Credit: Northwell Health<p>One unique benefit of forecasting COVID-19 hospitalizations is that it allows health systems to better prepare, manage and allocate resources. For example, if the tool forecasted a surge in COVID-19 hospitalizations in two weeks, Northwell Health could begin:</p><ul><li>Making space for an influx of patients</li><li>Moving personal protective equipment to where it's most needed</li><li>Strategically allocating staff during the predicted surge</li><li>Increasing the number of tests offered to asymptomatic patients</li></ul><p>The health-care field is increasingly using machine learning. It's already helping doctors develop <a href="https://care.diabetesjournals.org/content/early/2020/06/09/dc19-1870" target="_blank">personalized care plans for diabetes patients</a>, improving cancer screening techniques, and enabling mental health professionals to better predict which patients are at <a href="https://healthitanalytics.com/news/ehr-data-fuels-accurate-predictive-analytics-for-suicide-risk" target="_blank" rel="noopener noreferrer">elevated risk of suicide</a>, to name a few applications.</p><p>Health systems around the world have already begun exploring how <a href="https://www.ncbi.nlm.nih.gov/pmc/articles/PMC7315944/" target="_blank" rel="noopener noreferrer">machine learning can help battle the pandemic</a>, including better COVID-19 screening, diagnosis, contact tracing, and drug and vaccine development.</p><p>Cruzen said these kinds of tools represent a shift in how health systems can tackle a wide variety of problems.</p><p>"Health care has always used the past to predict the future, but not in this mathematical way," Cruzen said. "I think [Northwell Health's new predictive tool] really is a great first example of how we should be attacking a lot of things as we go forward."</p>
Making machine-learning tools openly accessible<p>Northwell Health has made its predictive tool <a href="https://github.com/northwell-health/covid-web-data-predictor" target="_blank">available for free</a> to any health system that wishes to utilize it.</p><p>"COVID is everybody's problem, and I think developing tools that can be used to help others is sort of why people go into health care," Dr. Cruzen said. "It was really consistent with our mission."</p><p>Open collaboration is something the world's governments and health systems should be striving for during the pandemic, said Michael Dowling, Northwell Health's president and CEO.</p><p>"Whenever you develop anything and somebody else gets it, they improve it and they continue to make it better," Dowling said. "As a country, we lack data. I believe very, very strongly that we should have been and should be now working with other countries, including China, including the European Union, including England and others to figure out how to develop a health surveillance system so you can anticipate way in advance when these things are going to occur."</p><p>In all, Northwell Health has treated more than 112,000 COVID patients. During the pandemic, Dowling said he's seen an outpouring of goodwill, collaboration, and sacrifice from the community and the tens of thousands of staff who work across Northwell.</p><p>"COVID has changed our perspective on everything—and not just those of us in health care, because it has disrupted everybody's life," Dowling said. "It has demonstrated the value of community, how we help one another."</p>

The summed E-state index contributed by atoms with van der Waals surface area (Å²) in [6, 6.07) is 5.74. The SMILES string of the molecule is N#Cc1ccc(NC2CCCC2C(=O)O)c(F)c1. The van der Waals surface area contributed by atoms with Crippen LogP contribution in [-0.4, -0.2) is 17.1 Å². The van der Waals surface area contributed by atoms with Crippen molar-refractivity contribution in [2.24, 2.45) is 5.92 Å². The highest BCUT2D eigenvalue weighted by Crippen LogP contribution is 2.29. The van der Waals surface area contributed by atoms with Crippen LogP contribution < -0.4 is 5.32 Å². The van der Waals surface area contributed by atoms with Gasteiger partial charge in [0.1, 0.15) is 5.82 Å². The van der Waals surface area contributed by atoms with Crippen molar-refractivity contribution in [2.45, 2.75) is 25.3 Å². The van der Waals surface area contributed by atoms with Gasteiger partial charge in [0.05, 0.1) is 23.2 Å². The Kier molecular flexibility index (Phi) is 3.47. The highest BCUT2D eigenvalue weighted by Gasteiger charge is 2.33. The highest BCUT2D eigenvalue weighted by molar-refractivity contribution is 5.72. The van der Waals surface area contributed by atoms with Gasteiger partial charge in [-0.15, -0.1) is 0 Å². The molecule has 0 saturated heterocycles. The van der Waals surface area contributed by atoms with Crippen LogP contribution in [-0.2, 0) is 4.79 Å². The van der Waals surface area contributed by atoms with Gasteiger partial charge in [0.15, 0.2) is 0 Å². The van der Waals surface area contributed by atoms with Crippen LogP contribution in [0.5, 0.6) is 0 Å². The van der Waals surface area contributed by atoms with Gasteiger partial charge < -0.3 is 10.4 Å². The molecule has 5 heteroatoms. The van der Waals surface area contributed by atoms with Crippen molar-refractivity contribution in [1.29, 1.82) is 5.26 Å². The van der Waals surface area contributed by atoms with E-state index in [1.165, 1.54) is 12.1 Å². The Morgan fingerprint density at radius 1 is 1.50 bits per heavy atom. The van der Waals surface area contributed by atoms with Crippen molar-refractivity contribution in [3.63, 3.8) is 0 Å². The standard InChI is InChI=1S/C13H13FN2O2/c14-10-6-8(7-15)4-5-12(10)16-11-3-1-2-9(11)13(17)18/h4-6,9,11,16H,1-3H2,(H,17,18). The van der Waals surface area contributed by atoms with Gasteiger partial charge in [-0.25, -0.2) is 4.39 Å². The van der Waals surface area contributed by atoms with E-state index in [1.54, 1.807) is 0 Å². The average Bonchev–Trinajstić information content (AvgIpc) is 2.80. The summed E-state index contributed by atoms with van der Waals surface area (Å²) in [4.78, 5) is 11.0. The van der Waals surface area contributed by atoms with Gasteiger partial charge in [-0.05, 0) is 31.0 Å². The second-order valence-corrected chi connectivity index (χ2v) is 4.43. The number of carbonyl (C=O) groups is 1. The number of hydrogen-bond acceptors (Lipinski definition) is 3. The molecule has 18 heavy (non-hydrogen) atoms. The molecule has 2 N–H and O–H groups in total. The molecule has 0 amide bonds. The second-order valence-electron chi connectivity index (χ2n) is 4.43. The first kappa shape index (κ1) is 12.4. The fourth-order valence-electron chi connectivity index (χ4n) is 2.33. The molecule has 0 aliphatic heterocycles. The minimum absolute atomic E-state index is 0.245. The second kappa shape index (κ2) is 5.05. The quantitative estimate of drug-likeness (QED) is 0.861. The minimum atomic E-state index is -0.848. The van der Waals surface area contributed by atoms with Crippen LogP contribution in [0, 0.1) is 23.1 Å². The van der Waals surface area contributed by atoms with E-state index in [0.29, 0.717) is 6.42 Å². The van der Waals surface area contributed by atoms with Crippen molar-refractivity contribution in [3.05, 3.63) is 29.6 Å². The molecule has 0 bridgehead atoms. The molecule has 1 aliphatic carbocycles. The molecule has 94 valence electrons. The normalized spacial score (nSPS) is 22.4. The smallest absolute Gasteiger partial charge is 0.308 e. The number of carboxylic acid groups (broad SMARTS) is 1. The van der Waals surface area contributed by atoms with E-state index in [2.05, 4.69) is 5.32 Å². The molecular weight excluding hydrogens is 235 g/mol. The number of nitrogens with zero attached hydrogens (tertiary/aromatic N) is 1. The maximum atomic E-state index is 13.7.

Archaeologists discover a cave painting of a wild pig that is now the world's oldest dated work of representational art.
- Archaeologists find a cave painting of a wild pig that is at least 45,500 years old.
- The painting is the earliest known work of representational art.
- The discovery was made in a remote valley on the Indonesian island of Sulawesi.
Oldest Cave Art Found in Sulawesi<span style="display:block;position:relative;padding-top:56.25%;" class="rm-shortcode" data-rm-shortcode-id="a9734e306f0914bfdcbe79a1e317a7f0"><iframe type="lazy-iframe" data-runner-src="https://www.youtube.com/embed/b-wAYtBxn7E?rel=0" width="100%" height="auto" frameborder="0" scrolling="no" style="position:absolute;top:0;left:0;width:100%;height:100%;"></iframe></span>
The Persian polymath and philosopher of the Islamic Golden Age teaches us about self-awareness.
"You dream about these kinds of moments when you're a kid," said lead paleontologist David Schmidt.
- The triceratops skull was first discovered in 2019, but was excavated over the summer of 2020.
- It was discovered in the South Dakota Badlands, an area where the Triceratops roamed some 66 million years ago.
- Studying dinosaurs helps scientists better understand the evolution of all life on Earth.
Credit: David Schmidt / Westminster College<p style="margin-left: 20px;">"We had to be really careful," Schmidt told St. Louis Public Radio. "We couldn't disturb anything at all, because at that point, it was under law enforcement investigation. They were telling us, 'Don't even make footprints,' and I was thinking, 'How are we supposed to do that?'"</p><p>Another difficulty was the mammoth size of the skull: about 7 feet long and more than 3,000 pounds. (For context, the largest triceratops skull ever unearthed was about <a href="https://www.tandfonline.com/doi/abs/10.1080/02724634.2010.483632" target="_blank">8.2 feet long</a>.) The skull of Schmidt's dinosaur was likely a <em>Triceratops prorsus, </em>one of two species of triceratops that roamed what's now North America about 66 million years ago.</p>
Credit: David Schmidt / Westminster College<p>The triceratops was an herbivore, but it was also a favorite meal of the T<em>yrannosaurus rex</em>. That probably explains why the Dakotas contain many scattered triceratops bone fragments, and, less commonly, complete bones and skulls. In summer 2019, for example, a separate team on a dig in North Dakota made <a href="https://www.nytimes.com/2019/07/26/science/triceratops-skull-65-million-years-old.html" target="_blank">headlines</a> after unearthing a complete triceratops skull that measured five feet in length.</p><p>Michael Kjelland, a biology professor who participated in that excavation, said digging up the dinosaur was like completing a "multi-piece, 3-D jigsaw puzzle" that required "engineering that rivaled SpaceX," he jokingly told the <a href="https://www.nytimes.com/2019/07/26/science/triceratops-skull-65-million-years-old.html" target="_blank">New York Times</a>.</p>
Morrison Formation in Colorado
James St. John via Flickr
|Credit: Nobu Tamura/Wikimedia Commons|
Can computers do calculations in multiple universes? Scientists are working on it. Step into the world of quantum computing.
- While today's computers—referred to as classical computers—continue to become more and more powerful, there is a ceiling to their advancement due to the physical limits of the materials used to make them. Quantum computing allows physicists and researchers to exponentially increase computation power, harnessing potential parallel realities to do so.
- Quantum computer chips are astoundingly small, about the size of a fingernail. Scientists have to not only build the computer itself but also the ultra-protected environment in which they operate. Total isolation is required to eliminate vibrations and other external influences on synchronized atoms; if the atoms become 'decoherent' the quantum computer cannot function.